While in the promised land, the tribes of Israel were faithful — most of the time. When they were unfaithful, God did not condemn them or disown them or curse them. When they were unfaithful, God sent them a judge to lead them back on the right path. When they were unfaithful, God showed them grace. But, the people were not content with this system and wanted something more stable: they wanted a king. God told them through a prophet that they did not want a king. They disagreed, so God gave them a king, Saul. But Saul began to disobey God and so the prophet Samuel anointed David. God promised David that he would bear the Messiah. After David came his son Solomon and after Solomon came his son Rehoboam. But then the people began to doubt in their king and, predictably, God had been right and the kingdom split in two.

The Israelites lived through times of great faithfulness and times of great disobedience. God sent many prophets to try and keep God’s people on the right path, but they would not follow. After a time, the Assyrian Empire took the promised land from the Israelites and they were forced to live in exile. But this, as God’s grace may have intended, was not a time of trial only — this was a time of great renewal, as well. The Israelites looked to the mistakes of their past and the hope of their future and established Judaism. The Jews lived faithfully and continued to struggle with disobedience, but had formed a strong and unbreakable community bond.

Out of this community came Jesus, son of Mary. The Jews had become too focused on doctrine and laws that God needed to gracefully remind them of what was important. Jesus came to help guide people toward that end. He was given a believer’s baptism by his cousin, John the Baptist, at the start of his ministry. He then went on to gather 12 disciples to follow him and teach with him. He taught using stories, because he understood the way people come to understand things. He told his followers stories of seeds planted among weeds, shepherds who do not neglect even one lamb, workers in the field receiving the same wages and prodigal sons. In the life and teachings of Jesus we are taught the importance of showing grace in all things. He forgave sins and healed the sick. He comforted the widow and cared for the fatherless. But he lived his life counter to the powers and principalities and because of that, suffered a death on the cross. But God was gracious and gave us hope in Jesus’ resurrection.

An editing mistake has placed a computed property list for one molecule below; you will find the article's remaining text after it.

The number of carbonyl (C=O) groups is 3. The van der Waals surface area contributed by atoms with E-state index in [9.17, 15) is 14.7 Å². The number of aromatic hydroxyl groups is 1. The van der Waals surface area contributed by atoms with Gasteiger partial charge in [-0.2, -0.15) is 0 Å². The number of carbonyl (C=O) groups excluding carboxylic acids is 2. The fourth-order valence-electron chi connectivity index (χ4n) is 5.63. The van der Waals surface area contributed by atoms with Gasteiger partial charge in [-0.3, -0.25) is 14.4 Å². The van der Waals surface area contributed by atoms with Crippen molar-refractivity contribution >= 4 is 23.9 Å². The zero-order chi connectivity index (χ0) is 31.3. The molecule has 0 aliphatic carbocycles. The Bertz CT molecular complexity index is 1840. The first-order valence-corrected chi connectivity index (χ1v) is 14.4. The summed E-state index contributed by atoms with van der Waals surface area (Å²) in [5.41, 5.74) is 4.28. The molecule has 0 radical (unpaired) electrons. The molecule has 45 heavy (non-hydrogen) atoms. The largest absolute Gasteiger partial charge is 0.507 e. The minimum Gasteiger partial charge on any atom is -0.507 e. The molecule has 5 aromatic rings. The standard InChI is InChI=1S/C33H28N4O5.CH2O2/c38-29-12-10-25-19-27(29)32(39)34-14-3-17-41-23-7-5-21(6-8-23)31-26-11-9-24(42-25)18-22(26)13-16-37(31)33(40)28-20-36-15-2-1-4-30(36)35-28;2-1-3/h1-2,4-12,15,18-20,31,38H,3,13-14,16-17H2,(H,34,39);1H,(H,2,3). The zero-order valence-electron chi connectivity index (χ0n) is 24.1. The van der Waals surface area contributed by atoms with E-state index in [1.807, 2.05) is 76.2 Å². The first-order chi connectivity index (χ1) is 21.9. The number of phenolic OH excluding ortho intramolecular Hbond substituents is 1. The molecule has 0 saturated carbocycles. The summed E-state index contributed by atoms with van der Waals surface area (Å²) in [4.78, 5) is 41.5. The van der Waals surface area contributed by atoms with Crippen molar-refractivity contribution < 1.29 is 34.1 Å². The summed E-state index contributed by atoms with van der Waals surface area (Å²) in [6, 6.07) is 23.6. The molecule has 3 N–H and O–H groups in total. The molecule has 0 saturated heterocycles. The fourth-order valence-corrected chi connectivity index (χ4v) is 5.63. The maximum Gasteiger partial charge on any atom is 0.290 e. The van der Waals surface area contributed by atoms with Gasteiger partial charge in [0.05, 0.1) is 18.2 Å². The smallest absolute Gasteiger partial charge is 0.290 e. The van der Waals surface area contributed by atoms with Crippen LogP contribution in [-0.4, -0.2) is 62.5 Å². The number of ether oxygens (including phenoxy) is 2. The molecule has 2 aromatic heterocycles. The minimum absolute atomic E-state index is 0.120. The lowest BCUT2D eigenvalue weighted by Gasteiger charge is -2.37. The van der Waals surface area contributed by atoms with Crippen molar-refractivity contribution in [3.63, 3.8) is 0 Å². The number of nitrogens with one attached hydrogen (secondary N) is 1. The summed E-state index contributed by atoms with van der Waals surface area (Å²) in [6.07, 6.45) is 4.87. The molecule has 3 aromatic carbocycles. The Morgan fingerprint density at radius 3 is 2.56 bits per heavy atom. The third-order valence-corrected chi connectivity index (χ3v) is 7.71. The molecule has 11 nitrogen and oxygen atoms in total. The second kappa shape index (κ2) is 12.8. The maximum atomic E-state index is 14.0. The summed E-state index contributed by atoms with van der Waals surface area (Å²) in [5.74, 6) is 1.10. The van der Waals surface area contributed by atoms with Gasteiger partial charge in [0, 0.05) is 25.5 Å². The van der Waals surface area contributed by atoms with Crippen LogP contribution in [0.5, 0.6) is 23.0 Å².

While the Biblical narrative is one that has shaped much of my life, it isn’t something that I think of as a coherent whole often. I struggled to come up with a clear theme, but when I did, it all seemed to flow so naturally. Once I chose grace as my theme, it became the obvious theme. Grace is the theme of my life, the theme of my understanding of God; it only makes sense that it also be the theme of my Biblical narrative.

Brooke Natalie Blough lives in Philadelphia, Pa., and works at the University of Pennsylvania. She is a member of West Philadelphia Mennonite Fellowship and writes at Now Faith, where this blog first appeared.